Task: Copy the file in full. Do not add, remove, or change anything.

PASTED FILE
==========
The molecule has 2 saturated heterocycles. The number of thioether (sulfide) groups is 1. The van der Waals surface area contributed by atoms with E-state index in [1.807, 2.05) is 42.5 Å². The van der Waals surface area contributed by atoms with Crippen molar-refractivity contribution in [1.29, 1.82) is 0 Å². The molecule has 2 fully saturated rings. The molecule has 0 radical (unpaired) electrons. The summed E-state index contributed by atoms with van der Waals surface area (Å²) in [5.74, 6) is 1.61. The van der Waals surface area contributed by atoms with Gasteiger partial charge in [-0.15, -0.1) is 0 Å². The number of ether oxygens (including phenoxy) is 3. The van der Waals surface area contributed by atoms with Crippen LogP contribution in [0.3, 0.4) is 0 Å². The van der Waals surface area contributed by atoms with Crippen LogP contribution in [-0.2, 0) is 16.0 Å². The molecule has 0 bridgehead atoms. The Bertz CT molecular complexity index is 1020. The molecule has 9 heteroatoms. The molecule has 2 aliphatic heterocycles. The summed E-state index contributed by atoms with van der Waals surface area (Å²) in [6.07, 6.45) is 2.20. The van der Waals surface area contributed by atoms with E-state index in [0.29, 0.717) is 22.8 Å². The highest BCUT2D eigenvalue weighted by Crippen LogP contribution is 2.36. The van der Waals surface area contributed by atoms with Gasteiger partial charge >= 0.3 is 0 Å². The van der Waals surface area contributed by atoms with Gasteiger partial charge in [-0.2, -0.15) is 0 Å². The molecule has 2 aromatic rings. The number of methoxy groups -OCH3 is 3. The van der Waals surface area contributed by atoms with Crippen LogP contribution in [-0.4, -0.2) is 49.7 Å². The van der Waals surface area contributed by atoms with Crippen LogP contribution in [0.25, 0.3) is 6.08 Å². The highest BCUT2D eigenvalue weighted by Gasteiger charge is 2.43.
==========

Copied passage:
The molecule has 2 saturated heterocycles. The number of thioether (sulfide) groups is 1. The van der Waals surface area contributed by atoms with E-state index in [1.807, 2.05) is 42.5 Å². The van der Waals surface area contributed by atoms with Crippen molar-refractivity contribution in [1.29, 1.82) is 0 Å². The molecule has 2 fully saturated rings. The molecule has 0 radical (unpaired) electrons. The summed E-state index contributed by atoms with van der Waals surface area (Å²) in [5.74, 6) is 1.61. The van der Waals surface area contributed by atoms with Gasteiger partial charge in [-0.15, -0.1) is 0 Å². The number of ether oxygens (including phenoxy) is 3. The van der Waals surface area contributed by atoms with Crippen LogP contribution in [0.3, 0.4) is 0 Å². The van der Waals surface area contributed by atoms with Crippen LogP contribution in [-0.2, 0) is 16.0 Å². The molecule has 0 bridgehead atoms. The Bertz CT molecular complexity index is 1020. The molecule has 9 heteroatoms. The molecule has 2 aliphatic heterocycles. The summed E-state index contributed by atoms with van der Waals surface area (Å²) in [6.07, 6.45) is 2.20. The van der Waals surface area contributed by atoms with E-state index in [0.29, 0.717) is 22.8 Å². The highest BCUT2D eigenvalue weighted by Crippen LogP contribution is 2.36. The van der Waals surface area contributed by atoms with Gasteiger partial charge >= 0.3 is 0 Å². The van der Waals surface area contributed by atoms with Gasteiger partial charge in [-0.2, -0.15) is 0 Å². The molecule has 2 aromatic rings. The number of methoxy groups -OCH3 is 3. The van der Waals surface area contributed by atoms with Crippen LogP contribution in [-0.4, -0.2) is 49.7 Å². The van der Waals surface area contributed by atoms with Crippen LogP contribution in [0.25, 0.3) is 6.08 Å². The highest BCUT2D eigenvalue weighted by Gasteiger charge is 2.43.